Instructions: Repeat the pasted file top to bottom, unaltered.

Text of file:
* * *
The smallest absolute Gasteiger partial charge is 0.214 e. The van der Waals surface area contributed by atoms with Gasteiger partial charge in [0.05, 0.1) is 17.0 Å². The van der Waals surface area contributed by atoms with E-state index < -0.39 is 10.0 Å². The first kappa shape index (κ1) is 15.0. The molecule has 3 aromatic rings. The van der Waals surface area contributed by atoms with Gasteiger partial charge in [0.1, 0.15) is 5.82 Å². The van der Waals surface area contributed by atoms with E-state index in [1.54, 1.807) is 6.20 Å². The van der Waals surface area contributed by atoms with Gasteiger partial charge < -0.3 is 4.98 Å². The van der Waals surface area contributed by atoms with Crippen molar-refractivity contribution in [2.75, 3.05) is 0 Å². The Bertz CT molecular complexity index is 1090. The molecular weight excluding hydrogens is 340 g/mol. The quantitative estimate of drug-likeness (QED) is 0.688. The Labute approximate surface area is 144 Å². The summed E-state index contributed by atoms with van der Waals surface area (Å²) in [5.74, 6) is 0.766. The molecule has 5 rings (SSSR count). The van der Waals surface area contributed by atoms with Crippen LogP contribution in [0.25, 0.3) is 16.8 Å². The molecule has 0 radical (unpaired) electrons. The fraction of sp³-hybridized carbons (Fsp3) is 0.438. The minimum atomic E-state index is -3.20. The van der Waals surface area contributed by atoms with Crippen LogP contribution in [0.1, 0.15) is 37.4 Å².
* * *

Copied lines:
The smallest absolute Gasteiger partial charge is 0.214 e. The van der Waals surface area contributed by atoms with Gasteiger partial charge in [0.05, 0.1) is 17.0 Å². The van der Waals surface area contributed by atoms with E-state index < -0.39 is 10.0 Å². The first kappa shape index (κ1) is 15.0. The molecule has 3 aromatic rings. The van der Waals surface area contributed by atoms with Gasteiger partial charge in [0.1, 0.15) is 5.82 Å². The van der Waals surface area contributed by atoms with E-state index in [1.54, 1.807) is 6.20 Å². The van der Waals surface area contributed by atoms with Gasteiger partial charge < -0.3 is 4.98 Å². The van der Waals surface area contributed by atoms with Crippen molar-refractivity contribution in [2.75, 3.05) is 0 Å². The Bertz CT molecular complexity index is 1090. The molecular weight excluding hydrogens is 340 g/mol. The quantitative estimate of drug-likeness (QED) is 0.688. The Labute approximate surface area is 144 Å². The summed E-state index contributed by atoms with van der Waals surface area (Å²) in [5.74, 6) is 0.766. The molecule has 5 rings (SSSR count). The van der Waals surface area contributed by atoms with Crippen LogP contribution in [0.25, 0.3) is 16.8 Å². The molecule has 0 radical (unpaired) electrons. The fraction of sp³-hybridized carbons (Fsp3) is 0.438. The minimum atomic E-state index is -3.20. The van der Waals surface area contributed by atoms with Crippen LogP contribution in [0.1, 0.15) is 37.4 Å².